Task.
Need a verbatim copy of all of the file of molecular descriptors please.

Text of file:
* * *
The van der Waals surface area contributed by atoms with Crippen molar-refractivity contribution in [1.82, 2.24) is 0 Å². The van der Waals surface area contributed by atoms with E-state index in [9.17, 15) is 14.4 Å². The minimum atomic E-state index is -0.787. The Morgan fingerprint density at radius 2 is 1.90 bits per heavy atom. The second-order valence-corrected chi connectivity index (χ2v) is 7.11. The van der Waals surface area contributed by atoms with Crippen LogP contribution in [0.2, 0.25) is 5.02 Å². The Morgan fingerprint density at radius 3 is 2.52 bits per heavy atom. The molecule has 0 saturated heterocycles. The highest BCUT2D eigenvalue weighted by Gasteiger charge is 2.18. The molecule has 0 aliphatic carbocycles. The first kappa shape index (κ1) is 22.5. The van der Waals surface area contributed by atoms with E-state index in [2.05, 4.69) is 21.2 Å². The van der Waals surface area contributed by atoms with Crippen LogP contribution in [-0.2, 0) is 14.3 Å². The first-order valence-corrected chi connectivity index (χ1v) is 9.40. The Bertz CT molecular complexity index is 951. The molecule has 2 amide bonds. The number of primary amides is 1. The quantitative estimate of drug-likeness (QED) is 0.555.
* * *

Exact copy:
The van der Waals surface area contributed by atoms with Crippen molar-refractivity contribution in [1.82, 2.24) is 0 Å². The van der Waals surface area contributed by atoms with E-state index in [9.17, 15) is 14.4 Å². The minimum atomic E-state index is -0.787. The Morgan fingerprint density at radius 2 is 1.90 bits per heavy atom. The second-order valence-corrected chi connectivity index (χ2v) is 7.11. The van der Waals surface area contributed by atoms with Crippen LogP contribution in [0.2, 0.25) is 5.02 Å². The Morgan fingerprint density at radius 3 is 2.52 bits per heavy atom. The molecule has 0 saturated heterocycles. The highest BCUT2D eigenvalue weighted by Gasteiger charge is 2.18. The molecule has 0 aliphatic carbocycles. The first kappa shape index (κ1) is 22.5. The van der Waals surface area contributed by atoms with E-state index in [2.05, 4.69) is 21.2 Å². The van der Waals surface area contributed by atoms with Crippen LogP contribution in [-0.2, 0) is 14.3 Å². The first-order valence-corrected chi connectivity index (χ1v) is 9.40. The Bertz CT molecular complexity index is 951. The molecule has 2 amide bonds. The number of primary amides is 1. The quantitative estimate of drug-likeness (QED) is 0.555.